TV eye - Page 2

Anxiety of influence and smudged portraiture at CCA and Romer Young 

Douglas Davis is part of the Bay Area performance and video history surveyed within a show at the Wattis Institute

In the middle of the gallery, playing across what the accompanying brochure calls an "archipelago" of viewing stations, are various video pieces by La Mamelle and ART COM artists, as well as those by artists such as the Borat-like Olaf Breuning, whose work plays off of the spectacle of TV shows. Meanwhile, at the back of the room, Mario Garcia Torres' jarring 2008 nine-channel compilation of artists' TV cameos from the past four decades (Dali doing a car commercial; Warhol appearing as himself on The Love Boat) tabulates the increasing banality of art's intersection with television.

Yet despite the histories laid out in "God Only Knows Who the Audience Is," Bravo's Work of Art, YouTube, and the continual meddling presence of James Franco, video has yet to kill the performance art star — or at least the demand for the star's body, as demonstrated by Marina Abramovic's recent MOMA retrospective, in which the real attraction was not the controversial restagings of her greatest hits, but her daily physical presence.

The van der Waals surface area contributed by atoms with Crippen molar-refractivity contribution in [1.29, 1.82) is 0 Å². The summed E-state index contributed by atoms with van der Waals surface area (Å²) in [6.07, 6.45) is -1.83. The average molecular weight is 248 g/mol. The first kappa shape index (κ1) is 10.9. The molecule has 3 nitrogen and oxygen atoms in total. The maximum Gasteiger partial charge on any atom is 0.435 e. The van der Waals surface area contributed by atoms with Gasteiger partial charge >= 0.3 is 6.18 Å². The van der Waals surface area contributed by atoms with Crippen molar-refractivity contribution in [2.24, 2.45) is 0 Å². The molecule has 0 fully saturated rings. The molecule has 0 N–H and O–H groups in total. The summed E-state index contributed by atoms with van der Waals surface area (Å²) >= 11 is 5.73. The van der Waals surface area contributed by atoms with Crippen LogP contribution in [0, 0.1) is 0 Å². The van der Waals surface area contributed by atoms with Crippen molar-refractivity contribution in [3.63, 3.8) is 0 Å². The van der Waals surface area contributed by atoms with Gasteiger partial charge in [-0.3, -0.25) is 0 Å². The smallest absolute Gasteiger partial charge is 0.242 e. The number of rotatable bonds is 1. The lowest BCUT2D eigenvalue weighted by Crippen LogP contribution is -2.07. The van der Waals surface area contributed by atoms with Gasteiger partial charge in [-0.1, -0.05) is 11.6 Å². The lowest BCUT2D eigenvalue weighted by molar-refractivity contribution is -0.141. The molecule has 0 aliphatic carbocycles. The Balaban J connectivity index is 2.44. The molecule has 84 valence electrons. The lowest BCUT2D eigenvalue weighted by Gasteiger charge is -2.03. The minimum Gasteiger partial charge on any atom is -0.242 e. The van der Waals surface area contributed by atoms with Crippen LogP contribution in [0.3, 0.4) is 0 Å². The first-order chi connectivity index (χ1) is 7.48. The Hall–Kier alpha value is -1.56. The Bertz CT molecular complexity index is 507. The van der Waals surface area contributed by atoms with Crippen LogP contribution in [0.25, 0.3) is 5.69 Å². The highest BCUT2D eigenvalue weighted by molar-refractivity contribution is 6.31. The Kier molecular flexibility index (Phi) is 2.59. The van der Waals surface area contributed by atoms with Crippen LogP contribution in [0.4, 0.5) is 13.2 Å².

The irony, of course, is that exhibit's online half-life, which continues today. The Flickr and Tumblr are still there. The artist is still present to those who navigate to those pages, even though Abramovic left the building long ago. God only knows who's still watching.



The title of German painter Christoph Roßner's current solo show at Romer Young, "The Hat, That Never Existed," is a tip-off. Roßner's smudged, over-painted, and half-erased depictions of things and people — trees, candles, top hats, houses, old men — scan as disappearing acts rather than fixed portraits (the way the canvases have been hung even suggests that a few have gone missing from the gallery). "Ghoulish" is the operative word here. Not much separates the faceless specter of Ghost from the skeletal visage in Grinser; and Roßner can make even a rock look like an Expressionist coffin. That's not lazy journalistic shorthand, either: Roßner's rough-hewn bleakness is of a piece with the Old World aesthetics of, say, George Grosz. The séance lasts only one more week, though, so act fast.


Through July 2

CCA Wattis Institute for Contemporary Art

1111 Eighth St.

(415) 551-9210


Through May 14

Romer Young Gallery

1240 22nd St., SF

(415) 550-7483


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